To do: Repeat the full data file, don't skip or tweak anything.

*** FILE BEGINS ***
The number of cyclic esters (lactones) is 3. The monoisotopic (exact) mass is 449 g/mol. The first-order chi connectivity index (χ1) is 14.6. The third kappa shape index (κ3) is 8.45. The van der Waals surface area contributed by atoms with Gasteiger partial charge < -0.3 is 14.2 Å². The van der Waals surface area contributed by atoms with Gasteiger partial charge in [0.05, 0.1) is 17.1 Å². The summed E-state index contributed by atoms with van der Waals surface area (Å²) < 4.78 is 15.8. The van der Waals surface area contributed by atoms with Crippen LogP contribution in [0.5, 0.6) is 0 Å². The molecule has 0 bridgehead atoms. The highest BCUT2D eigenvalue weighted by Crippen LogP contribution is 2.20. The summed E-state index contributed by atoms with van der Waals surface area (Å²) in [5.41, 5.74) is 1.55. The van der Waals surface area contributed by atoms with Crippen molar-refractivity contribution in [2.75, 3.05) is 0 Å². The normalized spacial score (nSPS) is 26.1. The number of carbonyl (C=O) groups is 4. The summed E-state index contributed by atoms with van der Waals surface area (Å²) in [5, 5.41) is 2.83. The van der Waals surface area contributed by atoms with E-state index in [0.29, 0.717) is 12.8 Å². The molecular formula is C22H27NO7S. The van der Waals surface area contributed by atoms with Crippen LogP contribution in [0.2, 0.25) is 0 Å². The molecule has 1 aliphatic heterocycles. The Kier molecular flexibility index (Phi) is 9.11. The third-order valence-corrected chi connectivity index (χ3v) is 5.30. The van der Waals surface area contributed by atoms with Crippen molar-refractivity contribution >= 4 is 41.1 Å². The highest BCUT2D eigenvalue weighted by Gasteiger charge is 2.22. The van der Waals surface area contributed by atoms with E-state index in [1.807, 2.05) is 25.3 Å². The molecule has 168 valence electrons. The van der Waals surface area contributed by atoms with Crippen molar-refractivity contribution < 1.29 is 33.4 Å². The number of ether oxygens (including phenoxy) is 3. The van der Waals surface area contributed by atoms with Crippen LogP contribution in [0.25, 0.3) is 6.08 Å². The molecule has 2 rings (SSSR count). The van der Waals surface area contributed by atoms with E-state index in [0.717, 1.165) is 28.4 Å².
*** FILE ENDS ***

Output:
The number of cyclic esters (lactones) is 3. The monoisotopic (exact) mass is 449 g/mol. The first-order chi connectivity index (χ1) is 14.6. The third kappa shape index (κ3) is 8.45. The van der Waals surface area contributed by atoms with Gasteiger partial charge < -0.3 is 14.2 Å². The van der Waals surface area contributed by atoms with Gasteiger partial charge in [0.05, 0.1) is 17.1 Å². The summed E-state index contributed by atoms with van der Waals surface area (Å²) < 4.78 is 15.8. The van der Waals surface area contributed by atoms with Crippen LogP contribution in [0.5, 0.6) is 0 Å². The molecule has 0 bridgehead atoms. The highest BCUT2D eigenvalue weighted by Crippen LogP contribution is 2.20. The summed E-state index contributed by atoms with van der Waals surface area (Å²) in [5.41, 5.74) is 1.55. The van der Waals surface area contributed by atoms with Crippen molar-refractivity contribution in [2.75, 3.05) is 0 Å². The normalized spacial score (nSPS) is 26.1. The number of carbonyl (C=O) groups is 4. The summed E-state index contributed by atoms with van der Waals surface area (Å²) in [5, 5.41) is 2.83. The van der Waals surface area contributed by atoms with E-state index in [0.29, 0.717) is 12.8 Å². The molecular formula is C22H27NO7S. The van der Waals surface area contributed by atoms with Crippen LogP contribution in [0.2, 0.25) is 0 Å². The molecule has 1 aliphatic heterocycles. The Kier molecular flexibility index (Phi) is 9.11. The third-order valence-corrected chi connectivity index (χ3v) is 5.30. The van der Waals surface area contributed by atoms with Crippen molar-refractivity contribution >= 4 is 41.1 Å². The highest BCUT2D eigenvalue weighted by Gasteiger charge is 2.22. The van der Waals surface area contributed by atoms with E-state index in [1.807, 2.05) is 25.3 Å². The molecule has 168 valence electrons. The van der Waals surface area contributed by atoms with Crippen molar-refractivity contribution < 1.29 is 33.4 Å². The number of ether oxygens (including phenoxy) is 3. The van der Waals surface area contributed by atoms with Crippen LogP contribution in [0.25, 0.3) is 6.08 Å². The molecule has 2 rings (SSSR count). The van der Waals surface area contributed by atoms with E-state index in [0.717, 1.165) is 28.4 Å².